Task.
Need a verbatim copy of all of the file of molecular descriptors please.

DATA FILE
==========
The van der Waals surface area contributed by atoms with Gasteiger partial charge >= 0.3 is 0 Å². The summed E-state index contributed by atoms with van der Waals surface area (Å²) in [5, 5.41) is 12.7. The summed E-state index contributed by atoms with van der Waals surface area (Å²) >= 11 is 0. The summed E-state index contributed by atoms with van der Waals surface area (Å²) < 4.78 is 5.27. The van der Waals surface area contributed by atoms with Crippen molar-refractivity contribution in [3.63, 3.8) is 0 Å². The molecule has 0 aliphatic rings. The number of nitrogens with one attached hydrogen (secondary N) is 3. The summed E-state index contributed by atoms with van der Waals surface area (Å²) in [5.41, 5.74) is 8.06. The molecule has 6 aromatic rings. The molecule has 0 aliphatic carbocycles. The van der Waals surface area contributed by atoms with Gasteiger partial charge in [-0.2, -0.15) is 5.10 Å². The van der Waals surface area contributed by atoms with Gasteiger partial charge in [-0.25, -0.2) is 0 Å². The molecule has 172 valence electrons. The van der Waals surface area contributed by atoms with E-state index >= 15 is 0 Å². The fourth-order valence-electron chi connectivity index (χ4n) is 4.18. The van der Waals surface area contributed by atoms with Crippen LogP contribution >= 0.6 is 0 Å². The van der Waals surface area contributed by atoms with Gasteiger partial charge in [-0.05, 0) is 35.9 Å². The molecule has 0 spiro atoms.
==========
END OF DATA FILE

The van der Waals surface area contributed by atoms with Gasteiger partial charge >= 0.3 is 0 Å². The summed E-state index contributed by atoms with van der Waals surface area (Å²) in [5, 5.41) is 12.7. The summed E-state index contributed by atoms with van der Waals surface area (Å²) >= 11 is 0. The summed E-state index contributed by atoms with van der Waals surface area (Å²) < 4.78 is 5.27. The van der Waals surface area contributed by atoms with Crippen molar-refractivity contribution in [3.63, 3.8) is 0 Å². The molecule has 0 aliphatic rings. The number of nitrogens with one attached hydrogen (secondary N) is 3. The summed E-state index contributed by atoms with van der Waals surface area (Å²) in [5.41, 5.74) is 8.06. The molecule has 6 aromatic rings. The molecule has 0 aliphatic carbocycles. The van der Waals surface area contributed by atoms with Gasteiger partial charge in [-0.2, -0.15) is 5.10 Å². The van der Waals surface area contributed by atoms with Gasteiger partial charge in [-0.25, -0.2) is 0 Å². The molecule has 172 valence electrons. The van der Waals surface area contributed by atoms with E-state index >= 15 is 0 Å². The fourth-order valence-electron chi connectivity index (χ4n) is 4.18. The van der Waals surface area contributed by atoms with Crippen LogP contribution >= 0.6 is 0 Å². The van der Waals surface area contributed by atoms with Gasteiger partial charge in [-0.05, 0) is 35.9 Å². The molecule has 0 spiro atoms.